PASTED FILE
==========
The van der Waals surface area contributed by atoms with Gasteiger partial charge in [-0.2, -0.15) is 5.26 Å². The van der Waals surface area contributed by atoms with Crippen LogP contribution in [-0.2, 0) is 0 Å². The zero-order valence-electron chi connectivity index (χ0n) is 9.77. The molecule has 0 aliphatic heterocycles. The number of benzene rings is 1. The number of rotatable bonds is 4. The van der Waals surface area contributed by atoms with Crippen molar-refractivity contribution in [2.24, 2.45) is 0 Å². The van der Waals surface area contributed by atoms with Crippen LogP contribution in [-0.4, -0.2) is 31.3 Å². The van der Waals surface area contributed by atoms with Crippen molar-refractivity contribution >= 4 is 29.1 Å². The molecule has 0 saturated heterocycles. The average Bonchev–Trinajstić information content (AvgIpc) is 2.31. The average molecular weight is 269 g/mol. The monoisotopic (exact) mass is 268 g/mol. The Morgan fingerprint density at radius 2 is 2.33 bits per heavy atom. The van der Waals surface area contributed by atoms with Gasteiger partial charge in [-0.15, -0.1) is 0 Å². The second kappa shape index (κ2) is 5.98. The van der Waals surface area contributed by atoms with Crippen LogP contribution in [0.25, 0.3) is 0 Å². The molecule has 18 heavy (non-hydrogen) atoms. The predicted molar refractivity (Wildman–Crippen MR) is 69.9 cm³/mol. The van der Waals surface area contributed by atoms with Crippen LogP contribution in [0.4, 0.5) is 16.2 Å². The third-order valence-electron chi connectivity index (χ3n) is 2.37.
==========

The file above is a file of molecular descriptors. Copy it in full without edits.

The van der Waals surface area contributed by atoms with Gasteiger partial charge in [-0.2, -0.15) is 5.26 Å². The van der Waals surface area contributed by atoms with Crippen LogP contribution in [-0.2, 0) is 0 Å². The zero-order valence-electron chi connectivity index (χ0n) is 9.77. The molecule has 0 aliphatic heterocycles. The number of benzene rings is 1. The number of rotatable bonds is 4. The van der Waals surface area contributed by atoms with Crippen molar-refractivity contribution in [2.24, 2.45) is 0 Å². The van der Waals surface area contributed by atoms with Crippen LogP contribution in [-0.4, -0.2) is 31.3 Å². The van der Waals surface area contributed by atoms with Crippen molar-refractivity contribution >= 4 is 29.1 Å². The molecule has 0 saturated heterocycles. The average Bonchev–Trinajstić information content (AvgIpc) is 2.31. The average molecular weight is 269 g/mol. The monoisotopic (exact) mass is 268 g/mol. The Morgan fingerprint density at radius 2 is 2.33 bits per heavy atom. The van der Waals surface area contributed by atoms with Gasteiger partial charge in [-0.15, -0.1) is 0 Å². The second kappa shape index (κ2) is 5.98. The van der Waals surface area contributed by atoms with Crippen LogP contribution in [0.25, 0.3) is 0 Å². The molecule has 18 heavy (non-hydrogen) atoms. The predicted molar refractivity (Wildman–Crippen MR) is 69.9 cm³/mol. The van der Waals surface area contributed by atoms with Crippen LogP contribution in [0.4, 0.5) is 16.2 Å². The third-order valence-electron chi connectivity index (χ3n) is 2.37.